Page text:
Of course, Poe was not just an inspiration but an idol to Smith’s friend, H. P. Lovecraft. He is represented here by “The Silver Key” (1937). It’s an odd choice, perhaps dictated by its length. There is nothing wrong with the story. Featuring Lovecraft’s alter ego Randolph Carter, it’s Lovecraft’s most autobiographical work. Carter, a man in his thirties, goes on a quest to find his way back to the world of dreams – and its innocence – that he knew as a child. There are many better Lovecraft stories though. Lord Dunsany was an influence on Lovecraft’s dream tales, and he’s represented here by “The Sword of Welleran” (1908). A wry tale of a city no longer defended by its legends and full of humor and despair and perverse emotion. Dunsany’s oddly syntaxed voice is probably still unique in fantasy. A lesser influence on Lovecraft was Ambrose Bierce. He shows up here with “An Inhabitant of Carcosa” (1886), a short, eerie tale of life after death in a far future land. Continue reading “The Fantasy Hall of Fame”
Yes, I know, it’s not one of my usual sorts of books.
This retro review was written in May 30, 2009.
Review: The Ramen King and I: How the Inventor of Instant Noodles Fixed My Love Life, Andy Raskin, 2009.
Raskin, for me, wasn’t a particularly likeable companion as he goes on a journey of self-discovery that weaves skillfully back and forth in time. What Raskin tries to discover is why he’s so habitually unfaithful to his many girlfriends. The sayings and life of Momofuku Ando, the world renowned (ok, Asian renowned) inventor of instant ramen, become Raskin’s higher power on his road to recovery.
But a funny thing happened in the final part of the book. Oh, I consistently enjoyed reading about Ando, and I found the asides on Japanese matters (business etiquette, food-themed manga, puns, sushi, museums devoted to ramen or gyoza, and samurai movies) fascinating and often funny. Surprisingly a revelation about Ando’s life proves relevant to Raskin’s plight. And Ando’s Zen like sayings go from seemingly silly business platitudes or personal eccentricities to something profound and useful. They become another example of the transforming wisdom sometimes found in the unlikely places of popular culture or the lives of the eccentric.
Raskin has started an advice column using the sayings and life of Ando. That may be worth a look, and I definitely would like to see him do more Japanese related material.
Over at Retro-Forteana, Andrew May looks at the 1970s science fiction/erotica of Jane Gallion which he compares to Barry Malzberg and Philip K. Dick.
The titles? Going Down and Beneath the Bermuda Triangle.
Can you smell the patchouli oil?
It’s here, it’s written, and I’m doing other stuff, so you get this retro review from May 29, 2009.
I in no way claim a personal or theoretical knowledge of autism.
Review: The Imprinted Brain: How Genes Set the Balance Between Autism and Psychosis, Christopher Badcock, 2009.
Essentially Badcock argues that autism and psychosis, particularly schizophrenia, exist on a continuum. The autistic person and the schizophrenic contrast broadly in behavioral and organic ways. Some of them include trouble gauging the attentive gazes of others vs. delusions of being watched, inattention to others’ voices vs. hallucinating voices, difficulties in accounting for the different intentions of others vs. delusions of persecution or being the object of others’ sexual interest, an inability to share the object of attention with others vs. delusions of conspiracy, an extreme literalness and inability to lie vs. delusional self-deception, an early onset of autism vs. developing schizophrenia as an adult, acute visual and spatial skills vs. difficulty in visual reasoning and deficits in visual acuity, and brains with local areas over-connected with a neural network but an underdevelopment of global brain connections vs. the opposite in a schizophrenic brain. For Badcock `s argument, it seems one final contrast is the most important. The autistic has trouble modeling the minds of others. The schizophrenic obsessively models the minds and intents of others with frequent delusions of conspiracy.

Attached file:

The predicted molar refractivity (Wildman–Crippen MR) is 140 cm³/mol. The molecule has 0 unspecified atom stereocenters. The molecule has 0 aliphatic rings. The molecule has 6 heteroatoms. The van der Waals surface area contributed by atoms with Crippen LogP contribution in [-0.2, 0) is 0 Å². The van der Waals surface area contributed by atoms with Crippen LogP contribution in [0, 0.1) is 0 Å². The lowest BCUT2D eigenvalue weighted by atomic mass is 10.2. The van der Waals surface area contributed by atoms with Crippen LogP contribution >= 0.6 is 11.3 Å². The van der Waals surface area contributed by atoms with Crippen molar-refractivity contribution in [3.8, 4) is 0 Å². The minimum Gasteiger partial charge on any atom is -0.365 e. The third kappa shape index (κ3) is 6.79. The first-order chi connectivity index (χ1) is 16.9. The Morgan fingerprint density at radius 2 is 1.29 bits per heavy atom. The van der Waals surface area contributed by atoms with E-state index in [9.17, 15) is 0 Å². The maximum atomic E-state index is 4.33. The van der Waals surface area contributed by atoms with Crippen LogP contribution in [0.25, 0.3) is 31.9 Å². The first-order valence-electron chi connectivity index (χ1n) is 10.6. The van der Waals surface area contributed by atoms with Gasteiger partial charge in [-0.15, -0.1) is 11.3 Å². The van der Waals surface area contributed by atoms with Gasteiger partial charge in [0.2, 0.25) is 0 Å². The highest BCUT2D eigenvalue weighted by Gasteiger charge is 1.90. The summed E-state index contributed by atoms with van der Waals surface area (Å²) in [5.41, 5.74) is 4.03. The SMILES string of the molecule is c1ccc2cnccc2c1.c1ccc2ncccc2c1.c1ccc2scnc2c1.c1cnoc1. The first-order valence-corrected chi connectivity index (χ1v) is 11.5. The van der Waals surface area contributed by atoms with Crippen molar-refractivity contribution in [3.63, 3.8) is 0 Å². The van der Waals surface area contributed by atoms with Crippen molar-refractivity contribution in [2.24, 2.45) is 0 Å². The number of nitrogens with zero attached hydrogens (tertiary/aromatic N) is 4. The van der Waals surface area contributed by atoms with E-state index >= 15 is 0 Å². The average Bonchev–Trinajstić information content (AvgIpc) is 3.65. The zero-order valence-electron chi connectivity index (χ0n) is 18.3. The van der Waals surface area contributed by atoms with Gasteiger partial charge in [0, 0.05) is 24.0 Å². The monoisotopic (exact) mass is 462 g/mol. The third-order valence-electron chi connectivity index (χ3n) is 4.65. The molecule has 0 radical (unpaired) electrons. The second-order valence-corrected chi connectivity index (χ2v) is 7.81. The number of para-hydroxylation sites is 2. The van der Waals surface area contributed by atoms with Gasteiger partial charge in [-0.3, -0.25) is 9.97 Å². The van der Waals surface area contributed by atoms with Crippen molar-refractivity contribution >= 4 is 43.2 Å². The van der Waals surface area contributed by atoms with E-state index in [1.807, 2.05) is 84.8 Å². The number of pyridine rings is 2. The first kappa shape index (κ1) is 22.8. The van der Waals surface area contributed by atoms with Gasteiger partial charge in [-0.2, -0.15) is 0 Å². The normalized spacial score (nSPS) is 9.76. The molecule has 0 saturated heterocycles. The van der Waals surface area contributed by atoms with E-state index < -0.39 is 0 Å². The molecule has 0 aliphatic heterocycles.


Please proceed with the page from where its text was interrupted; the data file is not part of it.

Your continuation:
Badcock doesn’t envisage a single brain system with autism and schizophrenia as its maladapted extremes. Badcock proposes two systems at work in the brain. One is a system devoted to things with its most extreme manifestation being in autistics. (It’s not for nothing that autism’s mildest form, Asperger’s Syndrome, is known as the “engineer’s disease”.) The second is a system devoted to social interactions with people. Badcock dubs this system “mentalism” but with none of the psychic connotations sometimes associated with that word – though Badcock argues that there are savants, “hypermentalists”, in this area just as autism produces savants. Humans, however, are generally evolved to deal with others of their species and not arithmetic, so the savant of mentalism does not seem as abnormal as the famous Rain Man. They may hide behind the reputation of a famous politician, artist, poet, con man, or prophet. Continue reading “The Imprinted Brain”